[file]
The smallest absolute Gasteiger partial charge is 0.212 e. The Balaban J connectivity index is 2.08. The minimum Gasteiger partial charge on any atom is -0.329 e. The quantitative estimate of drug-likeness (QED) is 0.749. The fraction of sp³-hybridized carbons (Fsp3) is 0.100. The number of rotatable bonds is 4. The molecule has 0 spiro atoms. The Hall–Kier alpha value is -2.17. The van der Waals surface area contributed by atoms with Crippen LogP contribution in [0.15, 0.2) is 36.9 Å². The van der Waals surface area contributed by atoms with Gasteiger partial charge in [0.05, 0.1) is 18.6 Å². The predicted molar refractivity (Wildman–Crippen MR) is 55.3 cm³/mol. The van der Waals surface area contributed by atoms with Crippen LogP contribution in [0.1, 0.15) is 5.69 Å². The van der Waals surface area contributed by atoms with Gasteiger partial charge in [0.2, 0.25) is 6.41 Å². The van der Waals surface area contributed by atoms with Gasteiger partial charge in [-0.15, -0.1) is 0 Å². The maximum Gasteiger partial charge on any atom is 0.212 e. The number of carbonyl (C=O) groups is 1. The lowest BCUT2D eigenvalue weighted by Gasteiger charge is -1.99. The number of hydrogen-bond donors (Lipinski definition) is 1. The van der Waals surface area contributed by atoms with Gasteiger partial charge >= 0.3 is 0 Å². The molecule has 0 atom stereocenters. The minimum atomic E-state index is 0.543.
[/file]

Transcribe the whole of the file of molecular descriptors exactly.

The smallest absolute Gasteiger partial charge is 0.212 e. The Balaban J connectivity index is 2.08. The minimum Gasteiger partial charge on any atom is -0.329 e. The quantitative estimate of drug-likeness (QED) is 0.749. The fraction of sp³-hybridized carbons (Fsp3) is 0.100. The number of rotatable bonds is 4. The molecule has 0 spiro atoms. The Hall–Kier alpha value is -2.17. The van der Waals surface area contributed by atoms with Crippen LogP contribution in [0.15, 0.2) is 36.9 Å². The van der Waals surface area contributed by atoms with Gasteiger partial charge in [0.05, 0.1) is 18.6 Å². The predicted molar refractivity (Wildman–Crippen MR) is 55.3 cm³/mol. The van der Waals surface area contributed by atoms with Crippen LogP contribution in [0.1, 0.15) is 5.69 Å². The van der Waals surface area contributed by atoms with Gasteiger partial charge in [0.2, 0.25) is 6.41 Å². The van der Waals surface area contributed by atoms with Gasteiger partial charge in [-0.15, -0.1) is 0 Å². The maximum Gasteiger partial charge on any atom is 0.212 e. The number of carbonyl (C=O) groups is 1. The lowest BCUT2D eigenvalue weighted by Gasteiger charge is -1.99. The number of hydrogen-bond donors (Lipinski definition) is 1. The van der Waals surface area contributed by atoms with Gasteiger partial charge >= 0.3 is 0 Å². The molecule has 0 atom stereocenters. The minimum atomic E-state index is 0.543.